That's all we need for this application. Although this project is very simple, we did use variables for storing text information in order to point out several features of VB .NET. First, there are only a few simple rules you should keep in mind when using variables. They should be less than 40 characters, they can include letters, numbers, and underscores (_), they cannot use one of the Visual Basic reserved words (i.e., you cannot name a variable Text), and they have to begin with a letter. Let's look carefully at what the code does.
The line that begins with Private Sub Button1_Click tells Visual Basic to run this line of code when someone clicks the command button you created called Button1. When they do, the lines of code you typed in are executed. The End Sub simply informs Visual Basic that it's time to stop running the code. This event and subsequent code was created automatically for you when you double-clicked on Button1 in a previous step. The Form_Load event was created automatically for you when you double-clicked the form. Inside the event, you added a line that sets the text box equal to 'Hello World!'
Similar to the Button1_Click event, the code is run only when the form is loaded when the program runs. The first line of code that you entered dimensions the variable strInfo as a string. The next line assigns the text string 'Form Load' to the variable and the final line uses the MessageBox.Show method to display the message box.
You may have noticed some additional code in your Code Editor that we haven't looked at or mentioned in this example. Specifically, you will see something that says 'Windows Form Designer Generated Code' that contains a '+' sign next to it. If you click the '+', you will see an enormous amount of code that was created for you automatically. This code is the underlying code that is created when you create a form. We'll ignore this section of code for the examples in this book. Because the code is created by VB .NET automatically, we don't really have a need to list it.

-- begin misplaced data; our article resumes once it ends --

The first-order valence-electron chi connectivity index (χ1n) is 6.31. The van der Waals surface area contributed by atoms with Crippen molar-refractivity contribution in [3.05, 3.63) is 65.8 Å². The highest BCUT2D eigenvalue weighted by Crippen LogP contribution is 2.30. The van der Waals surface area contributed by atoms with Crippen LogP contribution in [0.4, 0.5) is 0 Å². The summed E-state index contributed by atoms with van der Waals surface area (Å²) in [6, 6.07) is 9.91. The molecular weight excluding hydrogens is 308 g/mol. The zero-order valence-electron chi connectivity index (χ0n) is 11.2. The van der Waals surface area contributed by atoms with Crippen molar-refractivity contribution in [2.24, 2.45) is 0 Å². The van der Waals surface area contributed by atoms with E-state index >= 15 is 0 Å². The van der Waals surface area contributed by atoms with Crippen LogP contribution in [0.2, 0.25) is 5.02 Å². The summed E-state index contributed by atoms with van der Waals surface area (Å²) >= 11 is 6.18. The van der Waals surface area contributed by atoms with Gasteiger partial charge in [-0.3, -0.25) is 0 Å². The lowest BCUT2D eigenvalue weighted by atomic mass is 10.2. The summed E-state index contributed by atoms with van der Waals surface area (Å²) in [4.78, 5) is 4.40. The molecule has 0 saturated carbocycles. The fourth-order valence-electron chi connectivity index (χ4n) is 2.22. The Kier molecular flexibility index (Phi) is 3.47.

You can execute the program from within Visual Basic by pressing Ctrl+F5. You should see a window that appears similar to Figure 11.7.
Figure 11.7: Your first program running inside the IDE.
You can close it like any Windows-based application or select the Stop button from within the Visual Basic IDE. You've created your first Windows Forms application. You can save your changes, if you want, by selecting Save from the File menu. When saving a project, it's best to create a new directory in which you can store all the files necessary for the project. In this way, you keep the files in one easy to manage area without the risk of another project corrupting the source code or data.
The following code is the complete listing for this chapter:
Public Class Form1 Inherits System.Windows.Forms.Form Private Sub Button1_Click(ByVal sender As System.Object, ByVal e As System.EventArgs) Handles Button1.Click Dim strInfo As String strInfo = "My First Windows Application" TextBox1.Text = strInfo MessageBox.Show("Hello World!") End Sub Private Sub Form1_Load(ByVal sender As System.Object, ByVal e As System.EventArgs) Handles MyBase.Load TextBox1.Text = "Form Load" End Sub End Class
During the first chapter, we looked at numerous concepts, many of which might be new. We built our first Windows Forms application after dealing with Console applications in the previous chapters. We developed a simple application by using a few intrinsic controls and some basic code, and then proceeded to run it inside the Visual Basic IDE.
Now that you have some of the basics out of the way, let's move to the next chapter-where the real fun begins!